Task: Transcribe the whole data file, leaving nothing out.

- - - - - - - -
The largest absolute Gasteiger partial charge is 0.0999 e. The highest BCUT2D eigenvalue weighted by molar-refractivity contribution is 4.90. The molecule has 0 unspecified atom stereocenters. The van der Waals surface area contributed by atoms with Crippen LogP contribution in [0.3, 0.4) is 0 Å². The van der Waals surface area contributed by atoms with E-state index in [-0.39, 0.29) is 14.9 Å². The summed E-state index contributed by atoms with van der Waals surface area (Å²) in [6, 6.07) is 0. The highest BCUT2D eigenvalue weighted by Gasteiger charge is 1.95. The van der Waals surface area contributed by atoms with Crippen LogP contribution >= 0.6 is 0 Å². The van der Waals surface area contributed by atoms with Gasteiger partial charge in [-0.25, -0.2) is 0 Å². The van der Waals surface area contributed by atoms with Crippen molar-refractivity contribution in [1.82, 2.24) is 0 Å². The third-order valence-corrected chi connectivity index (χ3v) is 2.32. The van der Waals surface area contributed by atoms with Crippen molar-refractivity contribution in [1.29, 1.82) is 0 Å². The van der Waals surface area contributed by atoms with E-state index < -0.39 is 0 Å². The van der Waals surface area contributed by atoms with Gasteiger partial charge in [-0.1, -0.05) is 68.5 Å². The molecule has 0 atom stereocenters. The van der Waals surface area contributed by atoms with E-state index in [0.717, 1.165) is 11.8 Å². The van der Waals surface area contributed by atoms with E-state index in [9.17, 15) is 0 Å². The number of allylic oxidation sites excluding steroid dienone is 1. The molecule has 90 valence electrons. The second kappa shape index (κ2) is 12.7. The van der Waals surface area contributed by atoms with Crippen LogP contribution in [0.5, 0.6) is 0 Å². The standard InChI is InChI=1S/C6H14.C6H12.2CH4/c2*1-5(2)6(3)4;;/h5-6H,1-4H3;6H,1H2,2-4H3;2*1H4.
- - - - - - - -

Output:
The largest absolute Gasteiger partial charge is 0.0999 e. The highest BCUT2D eigenvalue weighted by molar-refractivity contribution is 4.90. The molecule has 0 unspecified atom stereocenters. The van der Waals surface area contributed by atoms with Crippen LogP contribution in [0.3, 0.4) is 0 Å². The van der Waals surface area contributed by atoms with E-state index in [-0.39, 0.29) is 14.9 Å². The summed E-state index contributed by atoms with van der Waals surface area (Å²) in [6, 6.07) is 0. The highest BCUT2D eigenvalue weighted by Gasteiger charge is 1.95. The van der Waals surface area contributed by atoms with Crippen LogP contribution >= 0.6 is 0 Å². The van der Waals surface area contributed by atoms with Gasteiger partial charge in [-0.25, -0.2) is 0 Å². The van der Waals surface area contributed by atoms with Crippen molar-refractivity contribution in [1.82, 2.24) is 0 Å². The third-order valence-corrected chi connectivity index (χ3v) is 2.32. The van der Waals surface area contributed by atoms with Crippen molar-refractivity contribution in [1.29, 1.82) is 0 Å². The van der Waals surface area contributed by atoms with E-state index < -0.39 is 0 Å². The van der Waals surface area contributed by atoms with Gasteiger partial charge in [-0.1, -0.05) is 68.5 Å². The molecule has 0 atom stereocenters. The van der Waals surface area contributed by atoms with E-state index in [0.717, 1.165) is 11.8 Å². The van der Waals surface area contributed by atoms with E-state index in [9.17, 15) is 0 Å². The number of allylic oxidation sites excluding steroid dienone is 1. The molecule has 90 valence electrons. The second kappa shape index (κ2) is 12.7. The van der Waals surface area contributed by atoms with Crippen LogP contribution in [0.5, 0.6) is 0 Å². The standard InChI is InChI=1S/C6H14.C6H12.2CH4/c2*1-5(2)6(3)4;;/h5-6H,1-4H3;6H,1H2,2-4H3;2*1H4.